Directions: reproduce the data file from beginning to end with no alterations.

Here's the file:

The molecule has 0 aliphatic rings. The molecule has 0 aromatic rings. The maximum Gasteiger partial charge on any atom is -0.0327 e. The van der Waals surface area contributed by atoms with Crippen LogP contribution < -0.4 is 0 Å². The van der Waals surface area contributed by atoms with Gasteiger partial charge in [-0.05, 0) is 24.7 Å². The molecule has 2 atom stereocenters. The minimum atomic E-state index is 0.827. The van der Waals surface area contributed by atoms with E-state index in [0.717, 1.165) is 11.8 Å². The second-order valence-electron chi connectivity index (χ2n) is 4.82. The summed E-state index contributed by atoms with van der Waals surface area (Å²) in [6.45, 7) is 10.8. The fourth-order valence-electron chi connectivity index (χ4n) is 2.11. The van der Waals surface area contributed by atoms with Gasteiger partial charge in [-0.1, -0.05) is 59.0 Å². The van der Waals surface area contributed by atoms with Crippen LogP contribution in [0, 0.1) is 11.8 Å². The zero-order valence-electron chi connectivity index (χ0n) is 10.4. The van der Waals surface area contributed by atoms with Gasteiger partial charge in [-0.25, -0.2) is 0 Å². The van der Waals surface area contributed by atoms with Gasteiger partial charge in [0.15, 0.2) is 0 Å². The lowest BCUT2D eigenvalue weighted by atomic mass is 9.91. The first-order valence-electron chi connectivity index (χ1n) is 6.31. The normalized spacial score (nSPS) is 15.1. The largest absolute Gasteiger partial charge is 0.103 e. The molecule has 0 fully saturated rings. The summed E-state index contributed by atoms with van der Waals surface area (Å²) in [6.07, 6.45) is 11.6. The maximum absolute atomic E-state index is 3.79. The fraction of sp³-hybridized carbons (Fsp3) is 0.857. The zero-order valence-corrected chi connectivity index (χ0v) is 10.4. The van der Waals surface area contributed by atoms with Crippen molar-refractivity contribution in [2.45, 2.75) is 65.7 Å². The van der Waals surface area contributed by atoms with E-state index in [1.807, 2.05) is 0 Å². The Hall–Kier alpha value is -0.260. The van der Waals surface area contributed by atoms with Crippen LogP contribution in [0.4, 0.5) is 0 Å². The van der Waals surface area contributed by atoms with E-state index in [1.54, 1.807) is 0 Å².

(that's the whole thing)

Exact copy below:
The molecule has 0 aliphatic rings. The molecule has 0 aromatic rings. The maximum Gasteiger partial charge on any atom is -0.0327 e. The van der Waals surface area contributed by atoms with Crippen LogP contribution < -0.4 is 0 Å². The van der Waals surface area contributed by atoms with Gasteiger partial charge in [-0.05, 0) is 24.7 Å². The molecule has 2 atom stereocenters. The minimum atomic E-state index is 0.827. The van der Waals surface area contributed by atoms with E-state index in [0.717, 1.165) is 11.8 Å². The second-order valence-electron chi connectivity index (χ2n) is 4.82. The summed E-state index contributed by atoms with van der Waals surface area (Å²) in [6.45, 7) is 10.8. The fourth-order valence-electron chi connectivity index (χ4n) is 2.11. The van der Waals surface area contributed by atoms with Gasteiger partial charge in [-0.1, -0.05) is 59.0 Å². The van der Waals surface area contributed by atoms with Crippen LogP contribution in [0, 0.1) is 11.8 Å². The zero-order valence-electron chi connectivity index (χ0n) is 10.4. The van der Waals surface area contributed by atoms with Gasteiger partial charge in [-0.25, -0.2) is 0 Å². The van der Waals surface area contributed by atoms with Gasteiger partial charge in [0.15, 0.2) is 0 Å². The lowest BCUT2D eigenvalue weighted by atomic mass is 9.91. The first-order valence-electron chi connectivity index (χ1n) is 6.31. The normalized spacial score (nSPS) is 15.1. The largest absolute Gasteiger partial charge is 0.103 e. The molecule has 0 fully saturated rings. The summed E-state index contributed by atoms with van der Waals surface area (Å²) in [6.07, 6.45) is 11.6. The maximum absolute atomic E-state index is 3.79. The fraction of sp³-hybridized carbons (Fsp3) is 0.857. The zero-order valence-corrected chi connectivity index (χ0v) is 10.4. The van der Waals surface area contributed by atoms with Crippen molar-refractivity contribution in [2.45, 2.75) is 65.7 Å². The van der Waals surface area contributed by atoms with E-state index in [1.807, 2.05) is 0 Å². The Hall–Kier alpha value is -0.260. The van der Waals surface area contributed by atoms with Crippen LogP contribution in [0.4, 0.5) is 0 Å². The van der Waals surface area contributed by atoms with E-state index in [1.54, 1.807) is 0 Å².